Martin Luther was born in 1483 in Germany. Although he was brought up in a catholic faith, he changed his faith by starting a new Christian movement that was against the teachings of Catholicism, which was consequently named as Lutheran. He taught as a theology lecturer, hence a professional in theology and he was a preacher as well. His parents Hans Luder mother Margarethe were catholic believers, therefore as soon as he was born; he got baptism on the following day which was St. Martin of Tours day of feast. He had brothers and sisters; however, two of his brothers passed way as a result of a plague.
Jacob who had tight bonds with Martin lived on to old age. Martin’s father rented copper mines and smelters and he also worked as a spokesperson in the local council. Besides he wanted the best for his son; he aspired that Martin would be a lawyer . Martin began his early school life in 1497 at Mansfield, Magdeburg and Eisenach in that order; where he learnt Latin. When he was seventeen years of age he was a student at the University of Erfurt and by the year 1505, he had completed his postgraduate studies and was awarded a masters degree.
Since his father wanted him to be a lawyer, he went ahead and registered for the law school however, he never pursued the course to completion since according to him law was ambiguous. Instead he preferred to study more on theology and philosophy and was fascinated by former philosophers like William of Ockham, Aristotle and Gabriel Biel. Nonetheless, he was more drawn to lecturers who taught on not laying trust on anyone including the philosophers unless the claims they state could be approved through familiarity.
Because of this reason, Martin concluded that knowledge in philosophy could not help people get close to God because it merely emphasized on reasoning; which is valid when applied to people and organizations but not God. According to Luther, people could only acknowledge who God is by understanding the scriptures. From here, his quest for scripture understanding began. Later in 1505, Martin Luther abandoned his studies and joined the catholic monastery. Luther’s life as a monk was constituted by refraining from food, pilgrimage, declaration of his sins before a priest for forgiveness and praying for lengthy periods.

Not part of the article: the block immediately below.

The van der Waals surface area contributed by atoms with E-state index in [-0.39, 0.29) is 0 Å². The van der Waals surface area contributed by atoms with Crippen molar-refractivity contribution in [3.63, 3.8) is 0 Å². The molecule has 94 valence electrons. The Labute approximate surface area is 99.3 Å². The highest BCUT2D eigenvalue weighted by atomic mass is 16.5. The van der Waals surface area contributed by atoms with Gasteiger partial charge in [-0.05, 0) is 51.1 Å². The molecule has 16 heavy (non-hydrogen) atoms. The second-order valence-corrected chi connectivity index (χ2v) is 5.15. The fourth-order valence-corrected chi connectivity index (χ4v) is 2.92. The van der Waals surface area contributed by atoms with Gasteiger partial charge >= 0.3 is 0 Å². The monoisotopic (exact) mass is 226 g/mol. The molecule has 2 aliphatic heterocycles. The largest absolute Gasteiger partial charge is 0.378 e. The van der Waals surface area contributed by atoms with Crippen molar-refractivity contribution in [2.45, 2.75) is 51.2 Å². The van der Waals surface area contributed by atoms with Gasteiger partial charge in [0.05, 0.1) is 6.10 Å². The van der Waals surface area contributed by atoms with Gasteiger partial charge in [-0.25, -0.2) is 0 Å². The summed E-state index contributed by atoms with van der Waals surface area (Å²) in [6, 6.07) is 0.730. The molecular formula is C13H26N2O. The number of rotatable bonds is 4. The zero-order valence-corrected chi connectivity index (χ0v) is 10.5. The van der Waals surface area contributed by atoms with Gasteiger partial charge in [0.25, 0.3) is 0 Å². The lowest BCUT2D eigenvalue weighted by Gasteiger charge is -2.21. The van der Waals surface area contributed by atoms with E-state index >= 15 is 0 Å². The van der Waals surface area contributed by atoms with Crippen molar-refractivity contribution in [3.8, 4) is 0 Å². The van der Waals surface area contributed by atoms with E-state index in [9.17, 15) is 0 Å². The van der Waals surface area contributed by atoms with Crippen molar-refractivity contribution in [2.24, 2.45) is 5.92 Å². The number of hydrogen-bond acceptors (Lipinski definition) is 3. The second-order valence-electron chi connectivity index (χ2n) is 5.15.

The life at the monastery wasn’t easy at all; the monks spent less time in bed and they had to work hard in order to sustain community members. He confesses that his commitment to the church as a monk was not delighting to God; rather it made him aware of how sinful he was. Furthermore, the period within which he served as a monk gave a different perception of Jesus Christ in his life; the Christian life at the monastery was like a detention center that harassed innocent people, yet Jesus is “a Savior and a comforter”. Nevertheless, the monastery hardship transformed Luther as he found more time to know the Bible.
Afterward, it was contemplated by Johann von Staupitz that Luther required to do something else so that his quest for the scripture could be disrupted. Accordingly, after his priestly ordination, he proceeded as a theology lecturer of Wittenberg University. By 1509, Luther had received two degrees; one in Biblical studies and the other in sentences. After three years, he graduated as a doctor in theology thereby becoming a member of the senate in the faculty of theology in the University of Wittenberg . The controversial issues regarding Catholicism began in 1517 when Martin Luther wrote the 95 theses.
The theses focused on the indulgences that were sold in the church. Since the pope wanted funds to put up the St. Peter’s church in Rome, pardoning of sins was granted on condition that the sinner paid money. In other instances, one could purchase pardon for sins that he or she expects to commit. This spurred concern in Martin Luther because as he had read in the scripture, deliverance is freely given; whereas in Rome, salvation was an article of trade that could be traded between two partners- a sinner and the priest. Besides, more indulgences were sold so that those souls that were in purgatory could be released.
Moreover, according to the Roman Catholic Theology it was believed that faith is not enough to justify a human being unless it is accompanied by deeds, for instance participating in works of charity and giving the church financial contributions . Luther objected the issue of indulgences that were being sold; consequently, he drafted a note to the archbishops of Magdeburg and Mainz; this note is what was later referred to as the 95 theses. A copy of the note he wrote to the archbishop was put on the door of Castle Church. According to Luther, the absolution and forgiveness of sins based on indulgences was wrong and deceptive.